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Professors Preview Anniversary of King's March

Professor Donald Tibbs

August 22, 2013

Professors Donald Tibbs and Kevin Woodson discussed the 50th anniversary of the Rev. Martin Luther King’s historic March on Washington with the press.

Tibbs spoke with veteran Washington correspondent Jon Decker about the commemoration of the historic event on August 20 (subscription required). He and Woodson were quoted by the Philadelphia Tribune about the march on August 23.

In the radio interview, Tibbs said the occasion marks an opportunity for President Barack Obama – who will speak at the ceremony – to draw parallels between the vision King laid out in his “I Have a Dream” speech and the nation’s present state of affairs, Tibbs said. 

“Certainly things are better than they were during the 1960s, but we still have a lot to reckon with,” Tibbs observed, citing the shooting of Trayvon Martin and a recent court ruling that tactics employed for more than a decade by the New York City Police Department violated the rights of racial minorities. 

Although Obama’s previous remarks about racial matters have sparked criticism, Tibbs said, the anniversary of the March on Washington represents “ a moment for the president to put aside concerns about backlash that he might experience.”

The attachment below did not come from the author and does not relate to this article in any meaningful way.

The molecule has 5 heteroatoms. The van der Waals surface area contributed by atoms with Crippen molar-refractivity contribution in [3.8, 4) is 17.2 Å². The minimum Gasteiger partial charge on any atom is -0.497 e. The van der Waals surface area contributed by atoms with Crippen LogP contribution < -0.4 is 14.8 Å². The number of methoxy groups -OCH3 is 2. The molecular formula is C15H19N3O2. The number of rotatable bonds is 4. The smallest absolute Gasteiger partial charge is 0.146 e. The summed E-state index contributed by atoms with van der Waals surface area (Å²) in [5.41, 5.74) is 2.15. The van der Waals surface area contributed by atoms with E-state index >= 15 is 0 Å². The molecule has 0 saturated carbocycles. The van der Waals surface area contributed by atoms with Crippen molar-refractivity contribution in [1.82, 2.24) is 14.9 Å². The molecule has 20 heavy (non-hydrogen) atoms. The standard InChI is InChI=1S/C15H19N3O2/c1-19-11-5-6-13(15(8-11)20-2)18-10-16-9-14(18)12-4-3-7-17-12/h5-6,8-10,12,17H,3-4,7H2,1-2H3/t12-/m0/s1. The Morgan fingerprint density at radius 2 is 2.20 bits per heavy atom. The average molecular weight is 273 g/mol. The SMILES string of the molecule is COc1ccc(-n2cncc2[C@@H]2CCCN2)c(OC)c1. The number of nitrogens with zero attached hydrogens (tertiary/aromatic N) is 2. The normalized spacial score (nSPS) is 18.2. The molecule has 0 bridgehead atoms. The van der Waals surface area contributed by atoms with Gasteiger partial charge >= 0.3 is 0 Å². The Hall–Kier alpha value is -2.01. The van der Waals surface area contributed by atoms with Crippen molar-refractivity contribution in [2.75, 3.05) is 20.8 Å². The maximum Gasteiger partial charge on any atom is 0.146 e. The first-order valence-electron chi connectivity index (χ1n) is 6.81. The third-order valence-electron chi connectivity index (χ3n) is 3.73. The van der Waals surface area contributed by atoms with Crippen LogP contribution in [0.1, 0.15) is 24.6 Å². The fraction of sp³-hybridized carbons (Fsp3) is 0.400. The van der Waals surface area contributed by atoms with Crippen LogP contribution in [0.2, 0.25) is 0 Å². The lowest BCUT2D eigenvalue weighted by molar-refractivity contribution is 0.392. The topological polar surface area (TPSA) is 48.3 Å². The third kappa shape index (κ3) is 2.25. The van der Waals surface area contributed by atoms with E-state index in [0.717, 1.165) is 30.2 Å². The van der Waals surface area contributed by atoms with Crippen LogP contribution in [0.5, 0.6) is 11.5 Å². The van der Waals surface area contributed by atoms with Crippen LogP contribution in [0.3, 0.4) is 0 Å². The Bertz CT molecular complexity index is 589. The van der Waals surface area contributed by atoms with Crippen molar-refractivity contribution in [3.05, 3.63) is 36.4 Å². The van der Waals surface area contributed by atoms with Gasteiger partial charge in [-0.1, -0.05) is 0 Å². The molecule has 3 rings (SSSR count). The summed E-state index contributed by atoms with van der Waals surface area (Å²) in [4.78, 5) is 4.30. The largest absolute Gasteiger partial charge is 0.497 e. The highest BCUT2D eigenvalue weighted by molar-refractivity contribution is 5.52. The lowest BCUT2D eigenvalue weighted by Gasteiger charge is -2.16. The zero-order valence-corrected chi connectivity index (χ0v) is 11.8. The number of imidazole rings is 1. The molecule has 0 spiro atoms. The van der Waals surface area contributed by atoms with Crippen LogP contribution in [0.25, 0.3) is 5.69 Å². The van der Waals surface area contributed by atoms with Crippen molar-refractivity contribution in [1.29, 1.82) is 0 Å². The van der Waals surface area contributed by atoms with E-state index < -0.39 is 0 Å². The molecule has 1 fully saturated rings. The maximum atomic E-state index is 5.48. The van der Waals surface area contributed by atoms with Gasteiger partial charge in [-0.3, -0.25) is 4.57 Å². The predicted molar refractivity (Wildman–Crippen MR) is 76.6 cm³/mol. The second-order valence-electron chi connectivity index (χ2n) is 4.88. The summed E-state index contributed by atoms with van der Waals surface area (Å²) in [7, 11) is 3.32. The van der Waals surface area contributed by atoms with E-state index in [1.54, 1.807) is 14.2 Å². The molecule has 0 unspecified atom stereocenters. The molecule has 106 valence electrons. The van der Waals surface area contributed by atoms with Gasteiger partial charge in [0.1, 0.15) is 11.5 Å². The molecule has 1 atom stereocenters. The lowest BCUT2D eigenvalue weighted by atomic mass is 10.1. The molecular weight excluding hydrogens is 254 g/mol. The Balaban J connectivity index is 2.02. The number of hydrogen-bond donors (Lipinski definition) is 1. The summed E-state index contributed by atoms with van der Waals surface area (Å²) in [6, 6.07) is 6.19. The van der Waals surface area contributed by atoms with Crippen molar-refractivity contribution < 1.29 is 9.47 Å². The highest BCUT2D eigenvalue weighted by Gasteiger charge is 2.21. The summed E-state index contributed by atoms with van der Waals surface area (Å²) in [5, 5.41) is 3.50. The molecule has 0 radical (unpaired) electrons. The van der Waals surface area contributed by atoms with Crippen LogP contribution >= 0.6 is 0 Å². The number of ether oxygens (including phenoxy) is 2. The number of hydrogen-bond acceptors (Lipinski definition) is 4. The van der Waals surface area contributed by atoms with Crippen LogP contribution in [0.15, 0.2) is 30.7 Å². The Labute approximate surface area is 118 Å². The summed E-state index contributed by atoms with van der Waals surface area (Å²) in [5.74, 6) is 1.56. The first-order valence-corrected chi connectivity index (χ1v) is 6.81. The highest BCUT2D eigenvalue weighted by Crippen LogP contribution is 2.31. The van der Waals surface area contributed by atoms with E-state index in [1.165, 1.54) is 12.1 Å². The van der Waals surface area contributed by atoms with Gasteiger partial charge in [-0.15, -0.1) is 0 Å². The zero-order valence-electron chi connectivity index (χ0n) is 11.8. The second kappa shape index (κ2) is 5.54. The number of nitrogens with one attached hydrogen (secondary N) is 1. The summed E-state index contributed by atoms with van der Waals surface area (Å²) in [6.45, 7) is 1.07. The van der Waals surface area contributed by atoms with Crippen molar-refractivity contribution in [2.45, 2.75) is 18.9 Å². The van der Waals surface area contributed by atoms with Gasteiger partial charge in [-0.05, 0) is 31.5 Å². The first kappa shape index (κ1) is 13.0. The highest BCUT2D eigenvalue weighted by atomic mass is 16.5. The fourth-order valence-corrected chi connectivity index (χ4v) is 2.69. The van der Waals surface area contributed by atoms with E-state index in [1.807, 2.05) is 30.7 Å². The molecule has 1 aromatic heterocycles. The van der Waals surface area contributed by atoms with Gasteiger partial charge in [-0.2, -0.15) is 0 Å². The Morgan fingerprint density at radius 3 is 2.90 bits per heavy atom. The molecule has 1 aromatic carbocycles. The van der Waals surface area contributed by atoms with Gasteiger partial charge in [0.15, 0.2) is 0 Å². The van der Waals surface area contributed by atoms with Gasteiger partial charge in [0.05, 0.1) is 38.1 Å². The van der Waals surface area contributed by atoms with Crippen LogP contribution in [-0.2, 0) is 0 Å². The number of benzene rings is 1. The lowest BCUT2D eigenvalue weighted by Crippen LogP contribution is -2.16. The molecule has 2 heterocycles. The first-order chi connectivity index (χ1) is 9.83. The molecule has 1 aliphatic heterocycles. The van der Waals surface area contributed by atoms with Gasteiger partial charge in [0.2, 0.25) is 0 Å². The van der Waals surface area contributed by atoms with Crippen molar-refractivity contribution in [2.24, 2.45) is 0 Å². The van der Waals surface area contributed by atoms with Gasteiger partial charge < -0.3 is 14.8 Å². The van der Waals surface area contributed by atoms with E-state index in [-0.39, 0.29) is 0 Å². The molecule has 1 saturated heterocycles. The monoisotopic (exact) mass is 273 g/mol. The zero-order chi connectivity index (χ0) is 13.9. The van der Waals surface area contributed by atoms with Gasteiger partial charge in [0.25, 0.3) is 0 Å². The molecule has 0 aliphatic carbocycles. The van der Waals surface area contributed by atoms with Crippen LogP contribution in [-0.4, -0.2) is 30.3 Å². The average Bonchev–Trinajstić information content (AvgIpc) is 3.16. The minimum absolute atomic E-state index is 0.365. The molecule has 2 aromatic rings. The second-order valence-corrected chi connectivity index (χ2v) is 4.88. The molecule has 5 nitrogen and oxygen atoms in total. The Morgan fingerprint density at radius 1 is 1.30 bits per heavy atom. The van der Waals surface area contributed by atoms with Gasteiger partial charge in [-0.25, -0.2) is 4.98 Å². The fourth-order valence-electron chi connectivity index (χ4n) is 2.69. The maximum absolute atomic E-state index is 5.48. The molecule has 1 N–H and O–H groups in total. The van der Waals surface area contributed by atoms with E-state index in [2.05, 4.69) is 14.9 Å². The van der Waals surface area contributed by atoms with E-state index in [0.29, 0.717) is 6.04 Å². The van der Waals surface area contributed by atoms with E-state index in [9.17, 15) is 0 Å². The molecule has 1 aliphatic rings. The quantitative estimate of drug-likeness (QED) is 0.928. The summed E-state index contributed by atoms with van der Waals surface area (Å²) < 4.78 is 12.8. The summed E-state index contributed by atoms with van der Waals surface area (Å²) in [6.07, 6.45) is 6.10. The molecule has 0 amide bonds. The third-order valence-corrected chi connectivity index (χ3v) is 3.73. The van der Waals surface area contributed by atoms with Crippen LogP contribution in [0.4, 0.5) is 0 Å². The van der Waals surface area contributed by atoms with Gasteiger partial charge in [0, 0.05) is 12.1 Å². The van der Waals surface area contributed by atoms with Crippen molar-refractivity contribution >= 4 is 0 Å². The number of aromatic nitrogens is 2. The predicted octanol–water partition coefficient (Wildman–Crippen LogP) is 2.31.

“The March on Washington began as an issue about race,” Tibbs said. “It led to the enactment of the 1964 Civil Rights Act and the Voting Rights Act and all the legislation related to race and civil rights in the country.”

Although Obama’s election and re-election reflects progress the nation has made since King’s historic march on August 28 1963, mass incarceration and other issues continue to disproportionately affect racial minorities and others who live in impoverished communities, Tibbs said. 

Tibbs told the Tribune that lingering issues show that King’s dream “remains just that: A dream.” 

Woodson said “structural inequalities” persist in the nation that require “substantial education reform, changes in our country’s approach to drug addiction and the punishment of low-level drug offenders, and , perhaps, greater job training programs that might help provide some workers valuable skills."